Immunohistochemistry Resource Guide
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Making IHC as easy as ABC
Helping you to reach new visualization frontiers in your research: this is our mission. Since our founding in 1976, a primary driving principle has been to develop and manufacture labeling and detection technologies that make IHC as easy as ABC.
- Reliable and reproducible reagents that instill trust and confidence.
- Simple and robust product designs that streamline workflows and allow elucidation of complex biological systems.
- A knowledge base of over 100 years of combined IHC experience to help you accelerate the pace of discovery. We have used our experience to develop an IHC guide for you.
Vector Laboratories was founded on a growing portfolio of purified lectins and lectin conjugates that helped to pioneer lectin histochemistry. These products remain a key component of our business today. In the early 1980s, we leveraged our expertise in histochemistry to revolutionize the field of IHC with the commercialization of antibody-based avidin-biotin reagents and the introduction of the VECTASTAIN® ABC system.
This system enabled routine laboratory use of IHC with any standard brightfield microscope. Following the success of the ABC kits, Vector Laboratories has continued to introduce many novel and innovative products to support research endeavors for cell and tissue antigen visualization.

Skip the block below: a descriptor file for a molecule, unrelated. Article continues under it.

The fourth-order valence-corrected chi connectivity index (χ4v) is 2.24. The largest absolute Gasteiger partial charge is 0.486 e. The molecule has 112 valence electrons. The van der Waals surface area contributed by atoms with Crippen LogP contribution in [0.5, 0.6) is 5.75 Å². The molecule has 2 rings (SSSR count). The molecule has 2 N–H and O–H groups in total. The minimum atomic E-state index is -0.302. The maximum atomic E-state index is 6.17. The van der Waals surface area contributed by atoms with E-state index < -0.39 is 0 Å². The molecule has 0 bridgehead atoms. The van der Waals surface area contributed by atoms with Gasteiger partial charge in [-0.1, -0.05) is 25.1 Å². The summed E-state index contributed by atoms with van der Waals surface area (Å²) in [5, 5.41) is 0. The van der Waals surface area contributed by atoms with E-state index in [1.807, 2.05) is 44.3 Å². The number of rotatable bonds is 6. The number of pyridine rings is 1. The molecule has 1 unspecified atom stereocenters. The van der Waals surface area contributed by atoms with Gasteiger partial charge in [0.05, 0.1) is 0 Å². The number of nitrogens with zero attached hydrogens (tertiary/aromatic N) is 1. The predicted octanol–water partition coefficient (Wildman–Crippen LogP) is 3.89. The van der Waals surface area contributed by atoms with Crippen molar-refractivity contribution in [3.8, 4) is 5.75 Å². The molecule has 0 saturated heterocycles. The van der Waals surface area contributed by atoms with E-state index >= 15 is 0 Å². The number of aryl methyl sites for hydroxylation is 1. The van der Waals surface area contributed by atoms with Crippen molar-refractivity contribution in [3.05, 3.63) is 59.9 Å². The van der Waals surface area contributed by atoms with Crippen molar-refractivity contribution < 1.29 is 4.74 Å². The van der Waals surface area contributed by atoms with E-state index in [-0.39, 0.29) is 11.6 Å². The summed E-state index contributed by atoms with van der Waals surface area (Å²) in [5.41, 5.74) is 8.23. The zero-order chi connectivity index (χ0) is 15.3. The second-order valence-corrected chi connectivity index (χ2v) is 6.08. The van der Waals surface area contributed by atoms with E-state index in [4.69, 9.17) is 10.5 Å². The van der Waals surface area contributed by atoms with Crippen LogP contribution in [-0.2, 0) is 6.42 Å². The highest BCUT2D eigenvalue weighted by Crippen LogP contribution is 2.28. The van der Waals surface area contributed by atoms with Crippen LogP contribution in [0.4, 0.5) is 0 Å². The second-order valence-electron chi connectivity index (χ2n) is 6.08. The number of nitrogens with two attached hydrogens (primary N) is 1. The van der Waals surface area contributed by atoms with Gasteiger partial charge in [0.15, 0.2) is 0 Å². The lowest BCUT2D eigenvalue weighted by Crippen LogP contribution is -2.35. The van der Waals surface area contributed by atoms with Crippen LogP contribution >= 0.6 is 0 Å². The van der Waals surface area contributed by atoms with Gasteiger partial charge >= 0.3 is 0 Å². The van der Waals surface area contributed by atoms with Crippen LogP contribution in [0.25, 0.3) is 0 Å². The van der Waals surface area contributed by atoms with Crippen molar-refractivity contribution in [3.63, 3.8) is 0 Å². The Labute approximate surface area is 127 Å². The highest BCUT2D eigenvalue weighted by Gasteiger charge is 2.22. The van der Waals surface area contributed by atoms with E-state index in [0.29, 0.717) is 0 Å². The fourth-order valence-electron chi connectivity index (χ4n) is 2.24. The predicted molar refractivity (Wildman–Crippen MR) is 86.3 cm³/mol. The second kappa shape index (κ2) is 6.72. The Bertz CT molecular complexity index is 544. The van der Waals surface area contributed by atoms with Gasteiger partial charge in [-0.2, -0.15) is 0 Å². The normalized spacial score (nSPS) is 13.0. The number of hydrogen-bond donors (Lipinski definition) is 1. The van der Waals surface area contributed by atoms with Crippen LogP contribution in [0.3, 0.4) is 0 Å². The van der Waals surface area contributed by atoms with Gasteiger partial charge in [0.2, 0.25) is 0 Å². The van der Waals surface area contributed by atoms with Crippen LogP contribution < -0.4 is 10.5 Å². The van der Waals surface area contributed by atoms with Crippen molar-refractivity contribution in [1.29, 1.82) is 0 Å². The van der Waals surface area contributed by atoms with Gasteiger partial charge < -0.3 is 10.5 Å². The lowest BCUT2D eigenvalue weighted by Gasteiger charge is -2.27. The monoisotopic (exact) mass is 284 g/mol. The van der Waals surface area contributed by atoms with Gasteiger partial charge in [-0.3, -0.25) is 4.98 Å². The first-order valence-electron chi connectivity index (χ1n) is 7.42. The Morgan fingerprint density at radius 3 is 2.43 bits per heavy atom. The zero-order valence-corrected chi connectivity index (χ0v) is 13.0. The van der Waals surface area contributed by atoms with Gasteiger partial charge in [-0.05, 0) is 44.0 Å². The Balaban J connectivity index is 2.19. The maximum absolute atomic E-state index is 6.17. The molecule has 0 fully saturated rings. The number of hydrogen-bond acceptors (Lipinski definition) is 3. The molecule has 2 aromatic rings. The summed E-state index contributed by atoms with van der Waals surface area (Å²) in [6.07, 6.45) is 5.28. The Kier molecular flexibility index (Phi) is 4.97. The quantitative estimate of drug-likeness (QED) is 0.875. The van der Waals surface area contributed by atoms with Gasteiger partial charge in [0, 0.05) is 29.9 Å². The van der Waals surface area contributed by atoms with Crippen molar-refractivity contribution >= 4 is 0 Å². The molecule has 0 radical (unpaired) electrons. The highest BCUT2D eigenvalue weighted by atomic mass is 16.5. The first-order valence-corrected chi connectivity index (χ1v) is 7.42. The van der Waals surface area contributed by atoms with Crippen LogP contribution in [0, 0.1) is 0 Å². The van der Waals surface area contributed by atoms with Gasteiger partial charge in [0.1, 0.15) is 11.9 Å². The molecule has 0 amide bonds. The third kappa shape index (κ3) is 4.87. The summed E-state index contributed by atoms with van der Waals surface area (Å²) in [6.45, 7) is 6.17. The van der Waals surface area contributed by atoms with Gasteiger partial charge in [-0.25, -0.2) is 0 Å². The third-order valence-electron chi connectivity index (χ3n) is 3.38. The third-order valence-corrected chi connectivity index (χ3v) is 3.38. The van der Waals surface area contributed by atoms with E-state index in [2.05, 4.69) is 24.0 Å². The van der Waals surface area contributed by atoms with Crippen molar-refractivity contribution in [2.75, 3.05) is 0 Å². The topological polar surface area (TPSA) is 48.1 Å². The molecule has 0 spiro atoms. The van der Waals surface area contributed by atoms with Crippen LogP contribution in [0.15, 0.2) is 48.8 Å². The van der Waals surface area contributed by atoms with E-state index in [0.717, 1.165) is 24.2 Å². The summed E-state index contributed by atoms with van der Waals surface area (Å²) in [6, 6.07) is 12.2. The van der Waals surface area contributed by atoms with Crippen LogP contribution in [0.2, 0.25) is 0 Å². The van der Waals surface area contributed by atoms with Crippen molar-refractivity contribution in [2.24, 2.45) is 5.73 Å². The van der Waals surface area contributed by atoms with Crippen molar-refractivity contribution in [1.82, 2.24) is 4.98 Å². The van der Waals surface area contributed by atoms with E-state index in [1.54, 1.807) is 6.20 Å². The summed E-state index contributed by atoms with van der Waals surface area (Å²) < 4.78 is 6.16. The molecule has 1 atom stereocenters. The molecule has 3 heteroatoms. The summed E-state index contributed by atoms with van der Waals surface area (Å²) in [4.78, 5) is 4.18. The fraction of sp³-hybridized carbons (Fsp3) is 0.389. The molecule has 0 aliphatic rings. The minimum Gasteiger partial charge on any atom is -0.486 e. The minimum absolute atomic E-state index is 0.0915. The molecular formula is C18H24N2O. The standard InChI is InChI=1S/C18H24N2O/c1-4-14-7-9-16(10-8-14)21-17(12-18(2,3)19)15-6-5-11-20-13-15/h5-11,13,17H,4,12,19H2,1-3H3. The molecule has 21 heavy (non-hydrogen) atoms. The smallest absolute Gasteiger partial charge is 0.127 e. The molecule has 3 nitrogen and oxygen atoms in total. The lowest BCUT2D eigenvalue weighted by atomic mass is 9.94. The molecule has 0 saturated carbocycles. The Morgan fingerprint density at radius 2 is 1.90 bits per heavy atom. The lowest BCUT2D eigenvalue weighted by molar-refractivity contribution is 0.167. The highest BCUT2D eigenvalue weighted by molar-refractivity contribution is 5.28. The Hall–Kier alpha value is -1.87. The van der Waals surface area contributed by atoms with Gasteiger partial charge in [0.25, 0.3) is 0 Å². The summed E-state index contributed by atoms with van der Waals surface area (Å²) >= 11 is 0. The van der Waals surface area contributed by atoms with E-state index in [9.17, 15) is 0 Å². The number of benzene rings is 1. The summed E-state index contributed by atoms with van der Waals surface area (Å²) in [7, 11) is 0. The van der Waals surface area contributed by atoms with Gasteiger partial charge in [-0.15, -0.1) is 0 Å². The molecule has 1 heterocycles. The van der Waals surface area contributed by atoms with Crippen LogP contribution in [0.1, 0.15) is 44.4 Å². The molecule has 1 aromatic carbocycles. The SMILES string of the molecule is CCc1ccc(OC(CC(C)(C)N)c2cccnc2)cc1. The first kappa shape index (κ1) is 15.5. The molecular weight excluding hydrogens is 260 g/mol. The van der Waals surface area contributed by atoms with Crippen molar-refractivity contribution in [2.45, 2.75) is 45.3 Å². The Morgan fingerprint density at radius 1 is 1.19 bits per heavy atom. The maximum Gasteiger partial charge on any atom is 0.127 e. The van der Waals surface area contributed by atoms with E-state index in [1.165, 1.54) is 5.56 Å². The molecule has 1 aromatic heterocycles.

These include the ImmPRESS® micropolymer reagents, M.O.M.® (Mouse on Mouse) detection systems, unique ImmPACT® enzyme substrates, and VECTASHIELD® antifade mounting media for fluorescent applications. Find out more about our novel products in our revamped IHC guide.
Front cover of IHC guide: Mouse liver section in which human colorectal cancer-derived organoids have spread. This liver metastasis shows the invading tumor front (keratin-20, brown tumor cell) growing from the top of the images towards the bottom, embedded in increasing surrounding connective tissue (fibronectin, green fibers). All nuclei of human tumor cells and the mouse hepatocytes in the lower part of the image were stained with a nuclear membrane marker (lamin A, red round shapes). Slight green staining in the lower part of the image shows connective tissue that surrounds blood vessels in normal liver tissue. (Image provided by Dr. Steffen Rickelt and Dr. Jatin Roper, Massachusetts Institute of Technology, USA).